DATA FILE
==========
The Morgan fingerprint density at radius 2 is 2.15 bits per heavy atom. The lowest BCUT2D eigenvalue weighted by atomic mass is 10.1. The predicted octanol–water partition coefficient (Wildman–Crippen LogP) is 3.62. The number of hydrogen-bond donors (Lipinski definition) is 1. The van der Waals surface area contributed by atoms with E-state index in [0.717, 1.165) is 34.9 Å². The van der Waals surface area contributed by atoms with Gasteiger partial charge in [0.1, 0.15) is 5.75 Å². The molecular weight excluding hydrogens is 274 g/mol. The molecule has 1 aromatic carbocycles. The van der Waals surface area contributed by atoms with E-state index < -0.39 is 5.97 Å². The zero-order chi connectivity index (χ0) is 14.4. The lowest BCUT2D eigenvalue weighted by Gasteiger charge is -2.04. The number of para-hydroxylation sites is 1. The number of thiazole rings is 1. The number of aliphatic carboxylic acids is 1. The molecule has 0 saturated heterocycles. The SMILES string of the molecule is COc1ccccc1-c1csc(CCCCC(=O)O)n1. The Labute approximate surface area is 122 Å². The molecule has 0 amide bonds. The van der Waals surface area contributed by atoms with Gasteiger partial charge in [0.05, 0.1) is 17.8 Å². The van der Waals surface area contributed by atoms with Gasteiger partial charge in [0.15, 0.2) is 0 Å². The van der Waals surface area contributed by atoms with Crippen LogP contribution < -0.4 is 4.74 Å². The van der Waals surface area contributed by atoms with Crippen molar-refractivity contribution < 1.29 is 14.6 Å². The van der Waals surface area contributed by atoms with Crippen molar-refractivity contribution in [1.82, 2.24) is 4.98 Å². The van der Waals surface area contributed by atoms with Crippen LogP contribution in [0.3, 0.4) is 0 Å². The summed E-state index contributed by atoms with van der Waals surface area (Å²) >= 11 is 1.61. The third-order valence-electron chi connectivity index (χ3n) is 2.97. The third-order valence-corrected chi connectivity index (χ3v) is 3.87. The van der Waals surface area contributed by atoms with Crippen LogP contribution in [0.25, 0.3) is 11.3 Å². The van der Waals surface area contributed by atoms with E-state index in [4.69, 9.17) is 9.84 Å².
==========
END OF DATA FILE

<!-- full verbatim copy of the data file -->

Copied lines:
The Morgan fingerprint density at radius 2 is 2.15 bits per heavy atom. The lowest BCUT2D eigenvalue weighted by atomic mass is 10.1. The predicted octanol–water partition coefficient (Wildman–Crippen LogP) is 3.62. The number of hydrogen-bond donors (Lipinski definition) is 1. The van der Waals surface area contributed by atoms with E-state index in [0.717, 1.165) is 34.9 Å². The van der Waals surface area contributed by atoms with Gasteiger partial charge in [0.1, 0.15) is 5.75 Å². The molecular weight excluding hydrogens is 274 g/mol. The molecule has 1 aromatic carbocycles. The van der Waals surface area contributed by atoms with E-state index < -0.39 is 5.97 Å². The zero-order chi connectivity index (χ0) is 14.4. The lowest BCUT2D eigenvalue weighted by Gasteiger charge is -2.04. The number of para-hydroxylation sites is 1. The number of thiazole rings is 1. The number of aliphatic carboxylic acids is 1. The molecule has 0 saturated heterocycles. The SMILES string of the molecule is COc1ccccc1-c1csc(CCCCC(=O)O)n1. The Labute approximate surface area is 122 Å². The molecule has 0 amide bonds. The van der Waals surface area contributed by atoms with Gasteiger partial charge in [0.05, 0.1) is 17.8 Å². The van der Waals surface area contributed by atoms with Gasteiger partial charge in [0.15, 0.2) is 0 Å². The van der Waals surface area contributed by atoms with Crippen LogP contribution < -0.4 is 4.74 Å². The van der Waals surface area contributed by atoms with Crippen molar-refractivity contribution < 1.29 is 14.6 Å². The van der Waals surface area contributed by atoms with Crippen molar-refractivity contribution in [1.82, 2.24) is 4.98 Å². The van der Waals surface area contributed by atoms with Crippen LogP contribution in [0.3, 0.4) is 0 Å². The summed E-state index contributed by atoms with van der Waals surface area (Å²) >= 11 is 1.61. The third-order valence-electron chi connectivity index (χ3n) is 2.97. The third-order valence-corrected chi connectivity index (χ3v) is 3.87. The van der Waals surface area contributed by atoms with Crippen LogP contribution in [0.25, 0.3) is 11.3 Å². The van der Waals surface area contributed by atoms with E-state index in [4.69, 9.17) is 9.84 Å².